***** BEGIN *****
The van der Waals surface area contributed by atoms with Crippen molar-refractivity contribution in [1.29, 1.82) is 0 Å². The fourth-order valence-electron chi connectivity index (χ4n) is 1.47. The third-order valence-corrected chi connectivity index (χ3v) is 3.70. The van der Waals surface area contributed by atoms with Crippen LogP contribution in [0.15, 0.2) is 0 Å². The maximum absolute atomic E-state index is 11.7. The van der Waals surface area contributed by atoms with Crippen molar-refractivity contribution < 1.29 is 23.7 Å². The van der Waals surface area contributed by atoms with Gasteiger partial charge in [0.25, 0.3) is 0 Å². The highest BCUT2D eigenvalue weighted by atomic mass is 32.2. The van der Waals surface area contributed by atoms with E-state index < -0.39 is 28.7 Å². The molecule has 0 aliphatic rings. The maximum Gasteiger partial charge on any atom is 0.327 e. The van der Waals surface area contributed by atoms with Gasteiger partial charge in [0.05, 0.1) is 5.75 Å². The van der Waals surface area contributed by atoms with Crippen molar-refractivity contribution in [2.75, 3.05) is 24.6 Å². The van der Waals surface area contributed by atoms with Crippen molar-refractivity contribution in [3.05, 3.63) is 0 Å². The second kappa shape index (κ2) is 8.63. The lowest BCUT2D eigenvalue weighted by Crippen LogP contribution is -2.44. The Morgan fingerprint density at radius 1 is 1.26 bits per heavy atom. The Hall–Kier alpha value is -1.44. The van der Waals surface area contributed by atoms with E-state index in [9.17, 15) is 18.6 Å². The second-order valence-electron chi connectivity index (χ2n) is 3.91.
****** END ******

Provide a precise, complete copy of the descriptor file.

The van der Waals surface area contributed by atoms with Crippen molar-refractivity contribution in [1.29, 1.82) is 0 Å². The fourth-order valence-electron chi connectivity index (χ4n) is 1.47. The third-order valence-corrected chi connectivity index (χ3v) is 3.70. The van der Waals surface area contributed by atoms with Crippen LogP contribution in [0.15, 0.2) is 0 Å². The maximum absolute atomic E-state index is 11.7. The van der Waals surface area contributed by atoms with Crippen molar-refractivity contribution < 1.29 is 23.7 Å². The van der Waals surface area contributed by atoms with Gasteiger partial charge in [0.25, 0.3) is 0 Å². The highest BCUT2D eigenvalue weighted by atomic mass is 32.2. The van der Waals surface area contributed by atoms with E-state index < -0.39 is 28.7 Å². The molecule has 0 aliphatic rings. The maximum Gasteiger partial charge on any atom is 0.327 e. The van der Waals surface area contributed by atoms with Gasteiger partial charge in [0.05, 0.1) is 5.75 Å². The van der Waals surface area contributed by atoms with Crippen molar-refractivity contribution in [2.75, 3.05) is 24.6 Å². The van der Waals surface area contributed by atoms with Crippen molar-refractivity contribution in [3.05, 3.63) is 0 Å². The second kappa shape index (κ2) is 8.63. The lowest BCUT2D eigenvalue weighted by Crippen LogP contribution is -2.44. The Morgan fingerprint density at radius 1 is 1.26 bits per heavy atom. The Hall–Kier alpha value is -1.44. The van der Waals surface area contributed by atoms with E-state index in [9.17, 15) is 18.6 Å². The second-order valence-electron chi connectivity index (χ2n) is 3.91.